The CEO across the desk was reluctant to budge an inch.
“The problem, Dan, is that my people just need to grow up.”
“But what is it that they should grow into?” I replied.
“Spare me the psychobabble,” he said, sharply. “I know the market is tough and my people are working hard. But we’re just not hitting the numbers. I can’t imagine what they’re confused about. I’ve been consistent in delivering the message. Telling them again isn’t going to make a difference.”
“Perhaps, we can try something different,” I offered. “How about if this time you just listen…?”
If you really want to engage employees, listen up.
As obvious as it should be, the best way to engage employees is to listen to them. But too often the benefits of listening to what employees say they need to get their jobs done more efficiently and more profitably takes a back seat to the emergency of the day.
My work with dozens of large organizations has shown me that that those who invest in training managers how to listen and engage employees experience a 5x return in savings and revenue. But the reluctant CEO made one thing clear to me—it takes numbers to get the attention of senior leaders.
But don’t take my word for it—check out these recent studies:
- Research by Towers Watson found that companies with low employee engagement scores had operating margins under 10%.
- Companies with high traditional engagement scores had a 14% margin.
- Companies with the highest “sustainable engagement” scores had an average one-year operating margin of 27%.
How do you know if you employees are engaged?
Ask them. These two workplace improvement survey statements are a good start:
- I feel well-informed about important decisions.
- Senior leaders understand what happens at my level of the organization.
Why? Employees know when they see—and feel—effective communication from senior leaders, and their response to these statements is a critical measure of how well a senior leadership group communicates.
Research supports the value of employee engagement
Gallup’s research shows just 19% of American workers are fully engaged in their jobs. It also suggests that few organizations have made it a priority to learn and model the leadership practices known to produce high employee engagement. That could mean that you are harnessing just a fraction of the intellectual capital you are paying for.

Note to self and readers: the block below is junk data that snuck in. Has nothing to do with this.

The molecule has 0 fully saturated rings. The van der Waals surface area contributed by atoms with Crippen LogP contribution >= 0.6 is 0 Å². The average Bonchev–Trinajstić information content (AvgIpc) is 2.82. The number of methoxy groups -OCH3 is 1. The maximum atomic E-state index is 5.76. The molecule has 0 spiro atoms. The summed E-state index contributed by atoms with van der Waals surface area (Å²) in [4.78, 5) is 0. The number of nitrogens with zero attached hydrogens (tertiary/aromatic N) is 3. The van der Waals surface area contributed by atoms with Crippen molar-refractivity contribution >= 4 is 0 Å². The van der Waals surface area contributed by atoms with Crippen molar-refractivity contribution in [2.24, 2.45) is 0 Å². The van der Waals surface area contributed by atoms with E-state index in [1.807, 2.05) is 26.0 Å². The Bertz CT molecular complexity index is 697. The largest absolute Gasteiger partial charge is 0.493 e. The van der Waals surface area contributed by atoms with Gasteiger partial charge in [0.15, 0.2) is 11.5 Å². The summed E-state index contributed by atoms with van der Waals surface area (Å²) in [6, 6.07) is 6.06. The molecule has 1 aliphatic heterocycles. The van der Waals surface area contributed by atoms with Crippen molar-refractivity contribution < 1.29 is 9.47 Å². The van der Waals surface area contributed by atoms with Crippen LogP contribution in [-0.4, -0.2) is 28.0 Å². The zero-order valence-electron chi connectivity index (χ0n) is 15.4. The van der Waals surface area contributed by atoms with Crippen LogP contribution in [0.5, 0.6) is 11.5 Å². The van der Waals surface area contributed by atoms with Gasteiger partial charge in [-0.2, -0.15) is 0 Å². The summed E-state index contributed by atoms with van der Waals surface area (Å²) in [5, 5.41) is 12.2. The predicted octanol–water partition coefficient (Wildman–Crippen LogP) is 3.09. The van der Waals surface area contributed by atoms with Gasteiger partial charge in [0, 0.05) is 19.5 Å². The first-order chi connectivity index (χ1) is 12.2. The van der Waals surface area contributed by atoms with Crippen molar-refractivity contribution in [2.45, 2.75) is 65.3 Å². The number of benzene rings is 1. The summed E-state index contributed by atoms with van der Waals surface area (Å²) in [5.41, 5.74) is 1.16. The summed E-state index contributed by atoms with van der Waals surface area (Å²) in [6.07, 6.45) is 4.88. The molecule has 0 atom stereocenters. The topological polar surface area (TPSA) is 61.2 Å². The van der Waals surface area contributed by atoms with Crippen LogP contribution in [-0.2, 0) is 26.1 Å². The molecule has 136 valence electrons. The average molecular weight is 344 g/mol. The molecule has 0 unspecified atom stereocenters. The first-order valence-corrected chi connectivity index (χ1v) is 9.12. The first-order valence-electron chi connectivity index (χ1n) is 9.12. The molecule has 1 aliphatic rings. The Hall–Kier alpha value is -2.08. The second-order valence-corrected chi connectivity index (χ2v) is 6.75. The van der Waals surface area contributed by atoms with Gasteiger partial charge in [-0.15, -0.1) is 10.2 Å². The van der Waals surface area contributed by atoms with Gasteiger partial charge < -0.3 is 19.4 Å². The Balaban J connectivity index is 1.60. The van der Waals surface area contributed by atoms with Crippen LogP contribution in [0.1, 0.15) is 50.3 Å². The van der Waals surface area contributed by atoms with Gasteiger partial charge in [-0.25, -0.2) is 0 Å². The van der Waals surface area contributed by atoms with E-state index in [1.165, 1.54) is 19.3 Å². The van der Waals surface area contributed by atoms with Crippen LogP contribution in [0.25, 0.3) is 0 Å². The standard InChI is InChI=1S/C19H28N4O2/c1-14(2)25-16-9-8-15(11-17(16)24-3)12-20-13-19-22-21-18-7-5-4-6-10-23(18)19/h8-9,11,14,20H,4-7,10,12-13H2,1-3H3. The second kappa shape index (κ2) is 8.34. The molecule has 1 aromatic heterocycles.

The bottom-line impact of employee engagement
Jerome Dodson, the founder of Parnassus Investments, has the additional role of portfolio manager for the Parnassus Workplace Fund, a mutual fund that invests exclusively in large American firms proven to have outstanding workplaces.
Since the fund’s inception it’s had a 9.63% annualized return. This compares to the S&P Index, which has earned just 5.58% during the same period. “Treating people well and authentically listening to them does lead to far better business performance. We proved it works,” Dodson said.
Another compelling statistic buried in the Parnassus prospectus: Over the past five years—at the height of the Great Recession—the average annual return on the Workplace Fund was an incredible 10.81%.
The Top Workplaces Fund, started by WorkplaceDynamics in October 2008, tracks companies that rank among the highest in employee engagement in the United States. To date, the fund dramatically outperforms the S&P 500.
Investing in employee engagement has bottom-line benefits.
Investing in organizational health and workplace culture makes common sense. Bad habits become business practices that lock you in place; poisoned relationships create bad decisions; paper-thin internal support winds up costing you external customers.
Compared to investing in new equipment, software, or continuous improvement programs, investing in your people’s ability to solve their own problems and settle their own conflicts is cheap. As the statistics show, the return on investment is positive—and better yet, it is measurable.
So, was the CEO swayed by the numbers? Stay tuned…I’ll let you know next time.